Sat, 26 Apr 2003

Dialog remains possible on Aceh, say scholars

Fabiola Desy Unidjaja, The Jakarta Post, Jakarta

The government and the Free Aceh Movement (GAM) have come under mounting domestic pressure to reschedule the Joint Council meeting in a bid to keep the peace process in the troubled province intact.

Pointing out that the Acehnese had suffered greatly under a decade of military operations between 1988 and 1998, Muslim figures underlined that dialog remained feasible to end the conflict.

Muhammadiyah Chairman Syafii Maarif suggested on Friday that a new date for the Joint Council meeting be set, saying a military operation was not an option and that both sides should not dwell upon minor details in the peace talks.

"Dialog remains possible; I believe we can still work on it. Both sides should bear in mind that a military operation is not an option," Syafii told The Jakarta Post.

"I also urge GAM to be realistic and give up the idea of independence. Both parties should try to reschedule the meeting."

Muhammadiyah is the country's second largest Muslim organization and claims to have 30 million members.

Noted Muslim scholar Nurcholish Madjid also underlined that a military approach was an imperialistic measure and should be avoided.

"The use of military force will only hurt the Acehnese further. We should exploit the peace process for the sake of the people," he remarked.

A disagreement over the date of the meeting has caused the planned Joint Council meeting to falter. The meeting was to discuss the Cessation of Hostilities Agreement (COHA) signed in December last year.

Although both the government and GAM had agreed to hold the meeting in Geneva where the COHA was signed, GAM insisted on holding the meeting on Sunday, while the government had scheduled it for Friday after conceding to GAM's demand that the venue be moved from Tokyo to Geneva.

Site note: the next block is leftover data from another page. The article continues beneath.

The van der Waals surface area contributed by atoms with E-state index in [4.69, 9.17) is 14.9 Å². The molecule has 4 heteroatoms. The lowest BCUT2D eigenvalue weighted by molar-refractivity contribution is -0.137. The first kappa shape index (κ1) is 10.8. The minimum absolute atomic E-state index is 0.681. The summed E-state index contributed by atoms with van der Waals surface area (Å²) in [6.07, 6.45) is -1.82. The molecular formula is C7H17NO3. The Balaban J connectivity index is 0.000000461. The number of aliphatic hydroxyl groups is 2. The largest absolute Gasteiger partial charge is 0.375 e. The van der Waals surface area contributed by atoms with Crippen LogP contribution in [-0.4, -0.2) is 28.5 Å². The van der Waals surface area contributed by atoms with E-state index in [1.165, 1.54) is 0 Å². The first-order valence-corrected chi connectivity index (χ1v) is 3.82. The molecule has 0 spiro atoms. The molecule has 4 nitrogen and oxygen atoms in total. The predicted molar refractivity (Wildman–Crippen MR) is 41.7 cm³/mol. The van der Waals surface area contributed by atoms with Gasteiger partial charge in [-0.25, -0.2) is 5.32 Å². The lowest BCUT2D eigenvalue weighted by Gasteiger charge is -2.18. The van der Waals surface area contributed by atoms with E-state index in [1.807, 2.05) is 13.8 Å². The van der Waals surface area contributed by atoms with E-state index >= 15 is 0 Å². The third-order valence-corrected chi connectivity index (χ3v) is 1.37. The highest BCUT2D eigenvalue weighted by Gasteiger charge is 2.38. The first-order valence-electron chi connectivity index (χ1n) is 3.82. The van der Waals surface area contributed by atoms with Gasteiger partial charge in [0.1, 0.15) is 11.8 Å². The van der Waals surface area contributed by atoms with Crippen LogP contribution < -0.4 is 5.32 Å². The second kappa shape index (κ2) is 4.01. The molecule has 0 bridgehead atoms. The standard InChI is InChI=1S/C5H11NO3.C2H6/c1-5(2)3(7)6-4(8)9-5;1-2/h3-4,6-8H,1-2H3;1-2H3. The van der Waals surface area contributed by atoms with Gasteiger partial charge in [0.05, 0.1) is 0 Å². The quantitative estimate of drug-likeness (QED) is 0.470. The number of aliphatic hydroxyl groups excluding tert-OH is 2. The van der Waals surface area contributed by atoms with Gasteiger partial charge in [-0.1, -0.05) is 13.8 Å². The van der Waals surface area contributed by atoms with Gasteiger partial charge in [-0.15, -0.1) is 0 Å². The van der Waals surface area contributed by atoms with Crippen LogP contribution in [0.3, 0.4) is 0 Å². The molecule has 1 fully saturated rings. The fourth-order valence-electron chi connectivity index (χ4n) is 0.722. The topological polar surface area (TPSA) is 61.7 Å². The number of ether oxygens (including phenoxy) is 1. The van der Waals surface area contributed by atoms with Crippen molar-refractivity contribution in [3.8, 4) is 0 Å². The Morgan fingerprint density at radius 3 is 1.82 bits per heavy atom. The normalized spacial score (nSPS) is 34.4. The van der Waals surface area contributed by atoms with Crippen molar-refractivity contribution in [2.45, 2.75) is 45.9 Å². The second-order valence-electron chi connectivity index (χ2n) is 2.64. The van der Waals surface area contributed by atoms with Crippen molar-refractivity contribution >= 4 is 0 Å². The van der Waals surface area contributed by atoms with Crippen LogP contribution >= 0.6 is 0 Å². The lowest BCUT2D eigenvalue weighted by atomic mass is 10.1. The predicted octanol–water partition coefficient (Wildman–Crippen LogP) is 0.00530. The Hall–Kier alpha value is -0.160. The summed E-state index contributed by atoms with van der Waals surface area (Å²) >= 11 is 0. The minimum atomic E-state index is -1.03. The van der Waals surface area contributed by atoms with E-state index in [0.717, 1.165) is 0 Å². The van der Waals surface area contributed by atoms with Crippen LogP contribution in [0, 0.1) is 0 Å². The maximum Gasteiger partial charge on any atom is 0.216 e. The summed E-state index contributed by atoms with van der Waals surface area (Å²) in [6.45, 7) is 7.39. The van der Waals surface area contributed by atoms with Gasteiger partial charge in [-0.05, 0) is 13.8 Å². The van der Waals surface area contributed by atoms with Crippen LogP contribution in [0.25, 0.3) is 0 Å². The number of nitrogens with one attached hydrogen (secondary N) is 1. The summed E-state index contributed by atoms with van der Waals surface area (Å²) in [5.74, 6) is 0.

The Joint Council is the highest monitoring body of the peace deal signed by both parties on Dec. 9, 2002. The outcome of the meeting is expected determine the fate of the agreement as it may result in the government's unilateral withdrawal from the deal.

Chairman of the House of Representatives Commission I on security affairs Ibrahim Ambong expressed his regret at the cancellation of the meeting, but hoped it was not be the end of the peace pact.

He further urged the government not to rush into a military option and instead, continue to prioritize dialog measures.

"Rushing headlong into a military operation will further tarnish our international image; especially if it is conducted without thorough discussion in the government," Ibrahim said as quoted by Antara.

However, a dissenting opinion came from political analyst Indria Samego from the Indonesian Institute of Sciences (LIPI), who said that GAM had no good will and therefore, the government should not hold any further dialog with the rebel group.

"The government has tried to push for peace, but GAM lacks the goodwill to comply with the agreement," he said, adding that it would be a waste of time to pursue dialog with GAM.

Acehnese analyst Rosita Noer shared Indria's view, saying that as it was a separatist movement, GAM could not be placed on the same level as the government.

"There is no need to have a dialog overseas as GAM is part of Indonesia," she said.

Nurcholish does not dismiss the possibility of the use of military force to settle the Aceh conflict, but asserted that it should be pursued as a last resort, with limited and precise targets.

"The operation should not hurt the people of Aceh and should target only the separatist rebels," he said.